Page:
In the competitive market for first-class flights, airlines are focused on providing value for their high paying customers.
It appears extracting the most value out of their flight is the main concern for passengers' as well.
BA, United and American Airlines cabin crews have all been on the record to complain of the increasing numbers of blankets, cutlery and other items disappearing with each flight.
American Airlines Director, Nick Richards told Skift "It's a huge problem right now."
In an interview with the Industry website he said that this drain on in-flight amenities was causing headaches for the airline.
Silverware and dining service items - branded with airline insignia - have always been a target. These items carry a huge appeal for aviation geeks and collectors.
You need only conduct a quick TradeMe search for Air New Zealand to see that vintage airline memorabilia carries premium.
However it's not just antiques and collectables that inspire lust from high-paying hoarders.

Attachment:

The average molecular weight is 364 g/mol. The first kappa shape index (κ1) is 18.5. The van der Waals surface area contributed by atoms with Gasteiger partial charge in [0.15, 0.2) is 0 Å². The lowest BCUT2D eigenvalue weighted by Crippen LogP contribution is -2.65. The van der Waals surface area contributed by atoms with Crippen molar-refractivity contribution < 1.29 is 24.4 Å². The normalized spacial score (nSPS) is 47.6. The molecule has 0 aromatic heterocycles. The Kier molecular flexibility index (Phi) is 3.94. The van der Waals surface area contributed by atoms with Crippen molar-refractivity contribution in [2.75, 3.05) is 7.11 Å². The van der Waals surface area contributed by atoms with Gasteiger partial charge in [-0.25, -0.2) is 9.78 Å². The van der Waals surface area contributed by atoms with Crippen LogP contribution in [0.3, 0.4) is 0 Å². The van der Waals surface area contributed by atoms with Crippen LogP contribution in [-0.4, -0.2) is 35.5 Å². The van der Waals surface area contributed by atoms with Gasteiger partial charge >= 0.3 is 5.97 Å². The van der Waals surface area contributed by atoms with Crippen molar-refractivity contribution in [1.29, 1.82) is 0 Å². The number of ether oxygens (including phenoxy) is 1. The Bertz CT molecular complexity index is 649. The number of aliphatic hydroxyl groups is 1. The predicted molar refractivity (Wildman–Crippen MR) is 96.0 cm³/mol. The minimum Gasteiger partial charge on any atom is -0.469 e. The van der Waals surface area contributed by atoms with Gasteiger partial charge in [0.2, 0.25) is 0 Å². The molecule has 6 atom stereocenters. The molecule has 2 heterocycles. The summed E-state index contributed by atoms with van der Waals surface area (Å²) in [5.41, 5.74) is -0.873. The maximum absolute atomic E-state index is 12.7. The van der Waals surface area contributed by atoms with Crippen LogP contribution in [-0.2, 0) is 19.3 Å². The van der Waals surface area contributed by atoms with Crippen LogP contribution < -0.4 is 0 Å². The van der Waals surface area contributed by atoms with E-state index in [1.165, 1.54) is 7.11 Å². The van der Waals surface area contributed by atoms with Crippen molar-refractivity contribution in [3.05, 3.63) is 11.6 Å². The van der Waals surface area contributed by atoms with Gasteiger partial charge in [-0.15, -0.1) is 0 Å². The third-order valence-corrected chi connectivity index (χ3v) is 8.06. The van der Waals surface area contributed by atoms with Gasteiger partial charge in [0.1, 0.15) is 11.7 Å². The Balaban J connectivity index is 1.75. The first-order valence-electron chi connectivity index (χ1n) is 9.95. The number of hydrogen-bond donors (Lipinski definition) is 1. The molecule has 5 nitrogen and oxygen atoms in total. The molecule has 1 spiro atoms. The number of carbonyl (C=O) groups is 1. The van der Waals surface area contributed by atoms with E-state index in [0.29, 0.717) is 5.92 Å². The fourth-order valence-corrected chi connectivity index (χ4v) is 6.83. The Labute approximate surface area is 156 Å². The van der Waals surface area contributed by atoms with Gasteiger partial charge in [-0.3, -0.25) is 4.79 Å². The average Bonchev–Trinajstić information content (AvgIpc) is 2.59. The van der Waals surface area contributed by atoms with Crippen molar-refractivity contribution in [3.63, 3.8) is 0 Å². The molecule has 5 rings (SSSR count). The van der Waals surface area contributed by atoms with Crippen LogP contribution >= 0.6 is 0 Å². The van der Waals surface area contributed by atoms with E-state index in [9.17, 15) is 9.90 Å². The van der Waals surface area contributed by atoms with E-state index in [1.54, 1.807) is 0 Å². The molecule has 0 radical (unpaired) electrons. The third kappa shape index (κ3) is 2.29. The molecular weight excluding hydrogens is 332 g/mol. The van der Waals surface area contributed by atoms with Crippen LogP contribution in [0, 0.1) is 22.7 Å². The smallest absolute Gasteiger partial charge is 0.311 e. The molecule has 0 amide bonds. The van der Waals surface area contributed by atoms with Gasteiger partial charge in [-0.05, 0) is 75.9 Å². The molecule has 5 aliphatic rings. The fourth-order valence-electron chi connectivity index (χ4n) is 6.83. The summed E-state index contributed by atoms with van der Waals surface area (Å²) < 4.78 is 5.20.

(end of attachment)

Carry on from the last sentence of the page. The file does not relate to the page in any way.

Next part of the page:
Every time there's an upgrade of amenities, crews have to be increasingly wary.
When BA began using designer bedding from the White Co. the business-class kleptomaniacs noticed the upgrade. Their £400m (NZ$776m) investment in upgrading passenger experience began disappearing with their customers who had developed a taste for the finer things.
United cabin crews have been encouraged to collect these items off passengers before preparing to land.
An updated landing cue has been written to discourage sticky-fingered passengers.
"We hope you enjoyed the pillows, blankets and bedding during your flight. Please be sure you leave these items on board as you exit the aircraft."
However, the airline has managed to put a positive spin on the issue.
"It makes us happy to see our customers enjoying our onboard amenities so much that they want to keep them when they land," said United spokesperson Jonathan Guerin, in the same report.
Though he would probably rather they bought these items from the airline's online shop, which has begun selling bedding as a response.
But will passengers begin shelling out NZ$130 for a set of bedding, provided freely on the flight?. You can imagine their response: "In your dreams."